Sunday, August 02, 2009

More thoughts on Bridging the Gap

Since my last blog post about bridging the gap, I've been thinking a lot about bridging and what's all involved with that. After some offline conversations with folks, as well as comments on that post, I felt I needed to write a little bit more of my thoughts, disjointed as they may be. I'll preface this by saying I don't mean this as some sort of post slamming Christians or Christianity, I just wish to post some thoughts and observations I've had recently. So mostly uncensored thoughts:

Sometimes I wonder if it's possible to bridge with many conservative Christians. I mean, if a Christian says to me that they don't think gay people will be allowed into heaven, how is it possible to build a bridge or meet in the middle there? I don't believe that being gay (in orientation and behavior) means someone won't go to heaven (if it even exists in the form most folks think). How do we get to a middle ground there? Likewise, I believe I'm whole and wonderful just how I am. Others believe I need to be healed. What is the middle ground?

A bridge, to me, implies meeting in the middle. So what's the middle here? Gay people can get halfway to heaven? I'm only partially flawed? That is an untenable position to me. I spent too many years believing I was broken and flawed and "less than" merely because I had same sex attractions. And now I know that I'm not broken and I feel more complete and whole than I have ever felt in my life, and you can't convince me otherwise. Likewise, many Christians feel you can't convince them that they Bible as it is translated could be wrong here and there.

This leads me to my next thought. Is a conservative Christian building a bridge merely so the "other side" can cross over to their side? For many pro-gay people who were doing bridging work with conservative Christians (many of them ex-gay) years ago on a site called Bridges Across the Divide they became disillusioned with the bridging work over time because there was no middle ground that anyone was willing to stand on. Conservatives were not going to concede that gay relationships were OK, and self-accepting and -respecting gay folks were not going to concede that their lives and relationships were not okay. At an impasse, and after many hurtful actions and statements by conservative Christians who used to be "bridgers", many pro-gay people are no longer interested in bridging work. And I don't blame them.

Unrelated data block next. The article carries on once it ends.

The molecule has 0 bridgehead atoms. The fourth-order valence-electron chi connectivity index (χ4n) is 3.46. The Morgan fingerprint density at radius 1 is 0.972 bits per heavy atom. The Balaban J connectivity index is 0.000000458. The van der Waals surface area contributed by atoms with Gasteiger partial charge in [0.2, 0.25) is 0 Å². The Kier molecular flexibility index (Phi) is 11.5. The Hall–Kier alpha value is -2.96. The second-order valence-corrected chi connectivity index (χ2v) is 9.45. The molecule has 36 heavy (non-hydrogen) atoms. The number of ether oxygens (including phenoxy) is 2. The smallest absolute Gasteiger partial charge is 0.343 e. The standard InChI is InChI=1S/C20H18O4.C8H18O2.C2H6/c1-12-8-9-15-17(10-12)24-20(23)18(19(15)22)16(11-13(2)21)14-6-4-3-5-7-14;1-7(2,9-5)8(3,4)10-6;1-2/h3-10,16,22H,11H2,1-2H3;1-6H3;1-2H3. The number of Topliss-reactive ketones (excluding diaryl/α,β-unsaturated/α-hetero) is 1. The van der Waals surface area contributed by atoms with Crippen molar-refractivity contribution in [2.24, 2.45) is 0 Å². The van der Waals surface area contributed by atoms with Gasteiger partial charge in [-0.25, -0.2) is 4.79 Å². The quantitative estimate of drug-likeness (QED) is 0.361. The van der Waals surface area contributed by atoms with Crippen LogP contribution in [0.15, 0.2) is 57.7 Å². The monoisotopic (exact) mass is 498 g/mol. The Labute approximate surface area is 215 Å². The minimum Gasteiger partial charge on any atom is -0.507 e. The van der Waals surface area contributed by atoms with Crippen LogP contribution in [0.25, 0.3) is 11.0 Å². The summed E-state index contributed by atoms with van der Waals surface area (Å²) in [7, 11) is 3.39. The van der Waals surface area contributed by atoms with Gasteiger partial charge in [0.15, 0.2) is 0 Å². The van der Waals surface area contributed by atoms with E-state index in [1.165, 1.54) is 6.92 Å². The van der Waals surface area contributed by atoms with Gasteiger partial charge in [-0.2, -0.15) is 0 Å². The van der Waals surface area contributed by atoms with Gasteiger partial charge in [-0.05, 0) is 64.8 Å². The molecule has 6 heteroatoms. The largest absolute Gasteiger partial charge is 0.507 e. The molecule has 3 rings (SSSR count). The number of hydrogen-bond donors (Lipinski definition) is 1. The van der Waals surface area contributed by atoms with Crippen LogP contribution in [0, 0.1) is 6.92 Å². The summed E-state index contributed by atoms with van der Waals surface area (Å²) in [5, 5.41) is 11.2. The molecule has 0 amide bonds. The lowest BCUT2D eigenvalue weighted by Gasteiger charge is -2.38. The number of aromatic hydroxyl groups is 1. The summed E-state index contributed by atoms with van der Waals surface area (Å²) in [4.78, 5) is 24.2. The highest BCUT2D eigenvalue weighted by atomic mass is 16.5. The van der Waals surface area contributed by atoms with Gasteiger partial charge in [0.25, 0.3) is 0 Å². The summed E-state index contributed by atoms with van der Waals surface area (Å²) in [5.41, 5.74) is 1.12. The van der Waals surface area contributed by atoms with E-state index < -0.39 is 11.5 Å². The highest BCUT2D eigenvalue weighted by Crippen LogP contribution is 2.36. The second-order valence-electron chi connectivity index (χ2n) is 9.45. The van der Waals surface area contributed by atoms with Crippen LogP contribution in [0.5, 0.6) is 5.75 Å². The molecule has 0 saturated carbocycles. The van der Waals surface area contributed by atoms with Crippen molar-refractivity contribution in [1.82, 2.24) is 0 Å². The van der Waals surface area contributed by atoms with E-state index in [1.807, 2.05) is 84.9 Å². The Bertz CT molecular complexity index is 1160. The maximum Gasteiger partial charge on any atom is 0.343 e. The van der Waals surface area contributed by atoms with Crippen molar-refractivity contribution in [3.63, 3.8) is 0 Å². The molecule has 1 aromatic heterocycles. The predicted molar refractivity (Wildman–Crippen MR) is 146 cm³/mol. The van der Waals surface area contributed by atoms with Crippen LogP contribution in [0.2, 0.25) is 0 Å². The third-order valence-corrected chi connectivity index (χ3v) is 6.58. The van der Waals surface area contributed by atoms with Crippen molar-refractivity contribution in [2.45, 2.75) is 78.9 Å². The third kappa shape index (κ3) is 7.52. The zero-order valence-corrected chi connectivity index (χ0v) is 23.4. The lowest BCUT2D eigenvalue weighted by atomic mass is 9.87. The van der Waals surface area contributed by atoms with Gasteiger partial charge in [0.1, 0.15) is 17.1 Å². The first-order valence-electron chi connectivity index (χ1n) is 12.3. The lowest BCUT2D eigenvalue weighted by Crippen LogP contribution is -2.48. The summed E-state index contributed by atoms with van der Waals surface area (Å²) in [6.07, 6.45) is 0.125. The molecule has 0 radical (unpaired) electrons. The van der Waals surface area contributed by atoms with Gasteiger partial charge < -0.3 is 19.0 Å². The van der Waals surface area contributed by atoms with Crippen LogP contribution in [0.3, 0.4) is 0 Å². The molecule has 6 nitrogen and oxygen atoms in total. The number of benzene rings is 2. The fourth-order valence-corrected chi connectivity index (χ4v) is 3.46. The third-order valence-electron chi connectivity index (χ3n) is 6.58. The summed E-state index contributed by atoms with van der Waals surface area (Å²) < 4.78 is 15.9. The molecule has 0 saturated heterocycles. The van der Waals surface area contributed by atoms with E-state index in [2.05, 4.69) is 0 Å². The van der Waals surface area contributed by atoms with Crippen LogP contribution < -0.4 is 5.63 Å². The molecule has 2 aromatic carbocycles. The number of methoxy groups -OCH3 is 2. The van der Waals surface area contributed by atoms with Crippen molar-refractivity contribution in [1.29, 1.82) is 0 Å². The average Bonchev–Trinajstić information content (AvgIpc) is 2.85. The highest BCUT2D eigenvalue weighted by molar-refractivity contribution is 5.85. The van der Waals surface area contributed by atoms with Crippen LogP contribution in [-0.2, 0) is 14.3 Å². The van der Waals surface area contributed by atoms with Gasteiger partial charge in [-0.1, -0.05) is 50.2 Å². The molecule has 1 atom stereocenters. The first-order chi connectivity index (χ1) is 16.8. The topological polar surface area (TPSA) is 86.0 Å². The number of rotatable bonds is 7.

The inherent problem with trying to bridge over gay issues is that you're talking about our lives. And more and more, many of us are feeling like our lives are not up for debate. The time for debate and dialogue about whether my life, and my basic orientation is OK, is over. As Mel White, founder of Soulforce, wrote on his blog:
"For me, the debate is over. The verdict is in. Homosexuality is not a sickness, not a sin. Furthermore I have no interest in continuing that debate. Whether fundamentalist Christians believe it or not, I can say without fear or ambivalence: “I am gay. I am proud. And God loves me without reservation!”

I’m no longer willing to debate my friends on the religious right. I’ve sat through a thousand dialogues. I’ve stood in protest, been arrested and thrown in jail. I’ve written. I’ve preached. I’ve been interviewed endlessly, all hoping that one day fundamentalist Christians would realize the tragic consequences of the untruth they proclaim.

Now when someone interrupts a speech or sermon to ask me “Have you ever read Leviticus 20” my answer is simple if abrupt. “Friend, you’ve confused me with someone who cares what you think about Leviticus 20.”
This brings me to my next thought: